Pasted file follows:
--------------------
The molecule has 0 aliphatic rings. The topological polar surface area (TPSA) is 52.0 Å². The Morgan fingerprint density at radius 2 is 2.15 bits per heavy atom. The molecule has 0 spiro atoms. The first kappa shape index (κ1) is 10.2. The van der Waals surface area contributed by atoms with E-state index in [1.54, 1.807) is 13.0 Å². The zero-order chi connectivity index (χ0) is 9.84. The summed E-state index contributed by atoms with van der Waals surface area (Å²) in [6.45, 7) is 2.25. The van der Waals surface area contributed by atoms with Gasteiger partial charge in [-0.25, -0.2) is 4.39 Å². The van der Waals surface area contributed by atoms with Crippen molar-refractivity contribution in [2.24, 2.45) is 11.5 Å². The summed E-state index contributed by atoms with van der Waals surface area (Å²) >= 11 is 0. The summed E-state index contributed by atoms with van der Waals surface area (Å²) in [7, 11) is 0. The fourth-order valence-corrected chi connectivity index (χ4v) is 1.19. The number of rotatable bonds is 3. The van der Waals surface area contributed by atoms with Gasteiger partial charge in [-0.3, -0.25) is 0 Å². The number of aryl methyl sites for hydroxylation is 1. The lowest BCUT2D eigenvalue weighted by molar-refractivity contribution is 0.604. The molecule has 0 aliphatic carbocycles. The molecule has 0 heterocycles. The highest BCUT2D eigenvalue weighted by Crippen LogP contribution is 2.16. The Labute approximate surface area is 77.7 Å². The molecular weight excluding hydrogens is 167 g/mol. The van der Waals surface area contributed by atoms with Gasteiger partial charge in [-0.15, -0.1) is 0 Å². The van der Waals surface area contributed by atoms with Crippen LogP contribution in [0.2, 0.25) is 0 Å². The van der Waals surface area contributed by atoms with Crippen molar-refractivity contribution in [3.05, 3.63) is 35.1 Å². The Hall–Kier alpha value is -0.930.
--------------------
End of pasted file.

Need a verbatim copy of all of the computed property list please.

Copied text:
The molecule has 0 aliphatic rings. The topological polar surface area (TPSA) is 52.0 Å². The Morgan fingerprint density at radius 2 is 2.15 bits per heavy atom. The molecule has 0 spiro atoms. The first kappa shape index (κ1) is 10.2. The van der Waals surface area contributed by atoms with E-state index in [1.54, 1.807) is 13.0 Å². The zero-order chi connectivity index (χ0) is 9.84. The summed E-state index contributed by atoms with van der Waals surface area (Å²) in [6.45, 7) is 2.25. The van der Waals surface area contributed by atoms with Gasteiger partial charge in [-0.25, -0.2) is 4.39 Å². The van der Waals surface area contributed by atoms with Crippen molar-refractivity contribution in [2.24, 2.45) is 11.5 Å². The summed E-state index contributed by atoms with van der Waals surface area (Å²) >= 11 is 0. The summed E-state index contributed by atoms with van der Waals surface area (Å²) in [7, 11) is 0. The fourth-order valence-corrected chi connectivity index (χ4v) is 1.19. The number of rotatable bonds is 3. The van der Waals surface area contributed by atoms with Gasteiger partial charge in [-0.3, -0.25) is 0 Å². The number of aryl methyl sites for hydroxylation is 1. The lowest BCUT2D eigenvalue weighted by molar-refractivity contribution is 0.604. The molecule has 0 aliphatic carbocycles. The molecule has 0 heterocycles. The highest BCUT2D eigenvalue weighted by Crippen LogP contribution is 2.16. The Labute approximate surface area is 77.7 Å². The molecular weight excluding hydrogens is 167 g/mol. The van der Waals surface area contributed by atoms with Gasteiger partial charge in [-0.15, -0.1) is 0 Å². The van der Waals surface area contributed by atoms with Crippen LogP contribution in [0.2, 0.25) is 0 Å². The van der Waals surface area contributed by atoms with Crippen molar-refractivity contribution in [3.05, 3.63) is 35.1 Å². The Hall–Kier alpha value is -0.930.